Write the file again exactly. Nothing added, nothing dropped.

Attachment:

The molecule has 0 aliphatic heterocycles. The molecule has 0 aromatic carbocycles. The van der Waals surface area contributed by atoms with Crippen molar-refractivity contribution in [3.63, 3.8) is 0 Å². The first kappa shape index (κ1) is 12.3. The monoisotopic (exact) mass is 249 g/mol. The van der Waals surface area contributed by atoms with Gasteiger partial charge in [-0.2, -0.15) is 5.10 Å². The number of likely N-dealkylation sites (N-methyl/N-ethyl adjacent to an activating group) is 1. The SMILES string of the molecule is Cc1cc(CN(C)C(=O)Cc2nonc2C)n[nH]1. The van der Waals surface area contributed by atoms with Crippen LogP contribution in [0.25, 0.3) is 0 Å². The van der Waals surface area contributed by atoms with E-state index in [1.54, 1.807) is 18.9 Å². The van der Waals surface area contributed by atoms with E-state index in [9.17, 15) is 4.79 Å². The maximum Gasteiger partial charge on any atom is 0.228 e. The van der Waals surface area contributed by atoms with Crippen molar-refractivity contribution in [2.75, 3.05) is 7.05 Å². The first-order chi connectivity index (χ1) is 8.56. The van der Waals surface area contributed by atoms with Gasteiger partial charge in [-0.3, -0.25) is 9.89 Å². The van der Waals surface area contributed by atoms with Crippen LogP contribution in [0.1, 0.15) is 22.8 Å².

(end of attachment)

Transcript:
The molecule has 0 aliphatic heterocycles. The molecule has 0 aromatic carbocycles. The van der Waals surface area contributed by atoms with Crippen molar-refractivity contribution in [3.63, 3.8) is 0 Å². The first kappa shape index (κ1) is 12.3. The monoisotopic (exact) mass is 249 g/mol. The van der Waals surface area contributed by atoms with Gasteiger partial charge in [-0.2, -0.15) is 5.10 Å². The number of likely N-dealkylation sites (N-methyl/N-ethyl adjacent to an activating group) is 1. The SMILES string of the molecule is Cc1cc(CN(C)C(=O)Cc2nonc2C)n[nH]1. The van der Waals surface area contributed by atoms with Crippen LogP contribution in [0.25, 0.3) is 0 Å². The van der Waals surface area contributed by atoms with E-state index in [1.54, 1.807) is 18.9 Å². The van der Waals surface area contributed by atoms with E-state index in [9.17, 15) is 4.79 Å². The maximum Gasteiger partial charge on any atom is 0.228 e. The van der Waals surface area contributed by atoms with Crippen molar-refractivity contribution in [2.75, 3.05) is 7.05 Å². The first-order chi connectivity index (χ1) is 8.56. The van der Waals surface area contributed by atoms with Gasteiger partial charge in [-0.3, -0.25) is 9.89 Å². The van der Waals surface area contributed by atoms with Crippen LogP contribution in [0.1, 0.15) is 22.8 Å².